Cover: Use of Predictive Analytic Tools to Assess Technological Emergences and Acquisition Targets

Use of Predictive Analytic Tools to Assess Technological Emergences and Acquisition Targets

Published Jun 2, 2022

by Richard Silberglitt, Anna Jean Wirth, Christopher A. Eusebi, Inez Khan, Jasmin Léveillé, Steven W. Popper

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Research Questions

  1. Which countries have historically held and currently hold leadership positions in the technology areas of interest to the Department of the Air Force, as judged by the earliest filing of patents in emerging technology areas?
  2. Who are the earliest filers of patents in these technology areas?
  3. Which of these early filers are U.S. companies that possess leading technological capabilities that might make them attractive for foreign investment or acquisition?

The United States has been the international leader in science and technology of importance to national security for three-quarters of a century. However, the development by other nations of their own science and technology capabilities, in concert with and fueled by increasing globalization and connectivity of economic and technological development, has increased competition for technological leadership. The authors use patent filings to analyze the current relative positions of the United States and other countries in selected technology areas of interest to the Department of the Air Force: additive manufacturing, artificial intelligence, ceramics, quantum, sensors, and space.

Areas of technological emergence were identified by detecting rapid growth in cumulative patent applications in specific technology areas and whether this occurred in the United States or China. The authors also describe and analyze the patent portfolios of U.S. companies that were early filers in these areas, focusing on small or medium-size companies that were not already owned or controlled by foreign entities; this, in turn, enabled identification of companies that had specific leading technological capabilities that could make them attractive for possible foreign acquisition. The authors propose a method to simultaneously identify connected areas of technological emergence and the companies with leading capabilities in these areas.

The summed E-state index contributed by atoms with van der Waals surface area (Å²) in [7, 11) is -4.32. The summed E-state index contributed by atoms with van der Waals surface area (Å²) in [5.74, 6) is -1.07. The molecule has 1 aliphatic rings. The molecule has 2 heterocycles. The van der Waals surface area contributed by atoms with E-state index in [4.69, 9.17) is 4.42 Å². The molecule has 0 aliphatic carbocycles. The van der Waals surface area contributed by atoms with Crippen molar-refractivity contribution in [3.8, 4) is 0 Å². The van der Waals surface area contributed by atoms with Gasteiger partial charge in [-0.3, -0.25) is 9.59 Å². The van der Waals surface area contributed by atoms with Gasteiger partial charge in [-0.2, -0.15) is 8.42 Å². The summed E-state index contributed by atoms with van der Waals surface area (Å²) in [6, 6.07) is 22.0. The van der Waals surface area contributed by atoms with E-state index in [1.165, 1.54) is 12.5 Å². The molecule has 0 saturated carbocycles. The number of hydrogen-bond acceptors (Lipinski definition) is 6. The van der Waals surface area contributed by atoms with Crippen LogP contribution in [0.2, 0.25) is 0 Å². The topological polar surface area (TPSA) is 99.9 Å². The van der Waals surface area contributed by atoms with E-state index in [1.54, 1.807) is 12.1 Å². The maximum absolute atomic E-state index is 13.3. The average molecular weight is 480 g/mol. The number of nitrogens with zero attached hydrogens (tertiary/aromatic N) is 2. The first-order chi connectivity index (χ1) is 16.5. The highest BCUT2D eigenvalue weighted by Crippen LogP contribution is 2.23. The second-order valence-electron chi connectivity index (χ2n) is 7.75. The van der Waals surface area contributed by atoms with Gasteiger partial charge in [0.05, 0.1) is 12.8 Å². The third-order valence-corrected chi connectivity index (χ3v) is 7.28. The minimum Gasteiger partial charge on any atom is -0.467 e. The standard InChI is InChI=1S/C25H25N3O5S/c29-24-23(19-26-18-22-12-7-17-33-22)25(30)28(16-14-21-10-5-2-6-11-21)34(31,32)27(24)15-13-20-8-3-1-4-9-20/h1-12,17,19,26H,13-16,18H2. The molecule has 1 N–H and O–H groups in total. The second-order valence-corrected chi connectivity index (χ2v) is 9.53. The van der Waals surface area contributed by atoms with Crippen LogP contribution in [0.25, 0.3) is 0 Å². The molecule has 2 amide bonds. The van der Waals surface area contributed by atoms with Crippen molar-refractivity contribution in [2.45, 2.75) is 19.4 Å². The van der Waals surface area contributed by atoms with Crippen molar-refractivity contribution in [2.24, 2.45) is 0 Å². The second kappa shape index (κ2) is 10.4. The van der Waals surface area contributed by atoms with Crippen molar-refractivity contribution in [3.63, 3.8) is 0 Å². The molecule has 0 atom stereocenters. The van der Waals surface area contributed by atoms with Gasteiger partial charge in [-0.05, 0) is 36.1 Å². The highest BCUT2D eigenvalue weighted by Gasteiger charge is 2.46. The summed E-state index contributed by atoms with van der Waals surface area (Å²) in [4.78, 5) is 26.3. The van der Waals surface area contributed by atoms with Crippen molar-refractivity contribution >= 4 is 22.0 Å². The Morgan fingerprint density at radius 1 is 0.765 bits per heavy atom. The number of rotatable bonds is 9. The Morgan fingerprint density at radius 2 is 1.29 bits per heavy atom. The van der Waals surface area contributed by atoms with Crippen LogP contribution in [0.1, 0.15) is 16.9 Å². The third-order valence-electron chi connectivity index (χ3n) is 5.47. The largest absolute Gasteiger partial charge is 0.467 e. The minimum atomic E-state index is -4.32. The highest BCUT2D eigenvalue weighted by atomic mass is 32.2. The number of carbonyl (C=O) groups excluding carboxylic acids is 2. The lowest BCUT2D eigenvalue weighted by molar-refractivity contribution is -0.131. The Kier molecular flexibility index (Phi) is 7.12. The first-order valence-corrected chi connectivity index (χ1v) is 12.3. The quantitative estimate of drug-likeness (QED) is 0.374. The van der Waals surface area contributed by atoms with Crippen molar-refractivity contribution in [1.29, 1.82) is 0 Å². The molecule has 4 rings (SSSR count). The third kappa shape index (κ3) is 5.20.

Key Findings

  • Over the entire period studied (1990–2017), the United States was the leader in far more emergences than any other country.
  • In cases in which the United States was the leader and China was the follower, the time difference between leader and follower was substantially greater on average than when China was the leader and the United States was the follower.
  • Although the United States remained the overwhelming leader in first emergences, for close emergences since 2001, there was a significant time-dependent shift in the number of early patent applications in the United States versus China.

Recommendations

  • Perform a detailed comparison of early filers in the United States and China and assess the relative quality of patent applications and products on the world market from early filers in each country in order to assess the extent to which China is approaching parity with or surpassing the United States in areas of recent close emergence.
  • Analyze the development of the U.S. technology network inferred from patent examiner co-assignments over time to identify connections between emergent technological areas (as indicated by these co-assignments) and the companies that are early filers in these connected emergent areas in order to identify the technology areas in which the United States has leading capabilities with broad applications.

Research conducted by

The research described in this report was sponsored by the Administrative Assistant to the Secretary of the Air Force (SAF/AA) and conducted by the Resource Management Program of RAND Project AIR FORCE.

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